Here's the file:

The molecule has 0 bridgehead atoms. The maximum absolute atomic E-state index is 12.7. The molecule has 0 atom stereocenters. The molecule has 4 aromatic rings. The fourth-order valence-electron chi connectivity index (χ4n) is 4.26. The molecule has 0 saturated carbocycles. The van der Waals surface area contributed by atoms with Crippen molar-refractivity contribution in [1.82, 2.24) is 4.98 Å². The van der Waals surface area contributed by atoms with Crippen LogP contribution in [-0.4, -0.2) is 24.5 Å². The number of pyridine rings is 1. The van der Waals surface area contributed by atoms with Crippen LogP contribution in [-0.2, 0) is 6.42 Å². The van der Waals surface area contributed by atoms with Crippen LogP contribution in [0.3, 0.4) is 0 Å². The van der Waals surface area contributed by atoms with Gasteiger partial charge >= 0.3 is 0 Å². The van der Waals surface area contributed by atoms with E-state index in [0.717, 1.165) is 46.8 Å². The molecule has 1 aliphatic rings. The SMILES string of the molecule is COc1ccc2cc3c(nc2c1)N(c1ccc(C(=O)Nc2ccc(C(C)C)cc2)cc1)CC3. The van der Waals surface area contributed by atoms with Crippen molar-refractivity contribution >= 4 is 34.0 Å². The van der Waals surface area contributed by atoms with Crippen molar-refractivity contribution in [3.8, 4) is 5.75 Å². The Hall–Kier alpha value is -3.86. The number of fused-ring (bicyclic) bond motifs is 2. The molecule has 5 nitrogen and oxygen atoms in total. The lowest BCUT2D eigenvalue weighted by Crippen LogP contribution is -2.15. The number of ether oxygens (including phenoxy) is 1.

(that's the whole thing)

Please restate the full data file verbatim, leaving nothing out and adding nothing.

The molecule has 0 bridgehead atoms. The maximum absolute atomic E-state index is 12.7. The molecule has 0 atom stereocenters. The molecule has 4 aromatic rings. The fourth-order valence-electron chi connectivity index (χ4n) is 4.26. The molecule has 0 saturated carbocycles. The van der Waals surface area contributed by atoms with Crippen molar-refractivity contribution in [1.82, 2.24) is 4.98 Å². The van der Waals surface area contributed by atoms with Crippen LogP contribution in [-0.4, -0.2) is 24.5 Å². The number of pyridine rings is 1. The van der Waals surface area contributed by atoms with Crippen LogP contribution in [-0.2, 0) is 6.42 Å². The van der Waals surface area contributed by atoms with Crippen LogP contribution in [0.3, 0.4) is 0 Å². The van der Waals surface area contributed by atoms with Gasteiger partial charge >= 0.3 is 0 Å². The van der Waals surface area contributed by atoms with E-state index in [0.717, 1.165) is 46.8 Å². The molecule has 1 aliphatic rings. The SMILES string of the molecule is COc1ccc2cc3c(nc2c1)N(c1ccc(C(=O)Nc2ccc(C(C)C)cc2)cc1)CC3. The van der Waals surface area contributed by atoms with Crippen molar-refractivity contribution >= 4 is 34.0 Å². The van der Waals surface area contributed by atoms with Crippen molar-refractivity contribution in [3.8, 4) is 5.75 Å². The Hall–Kier alpha value is -3.86. The number of fused-ring (bicyclic) bond motifs is 2. The molecule has 5 nitrogen and oxygen atoms in total. The lowest BCUT2D eigenvalue weighted by Crippen LogP contribution is -2.15. The number of ether oxygens (including phenoxy) is 1.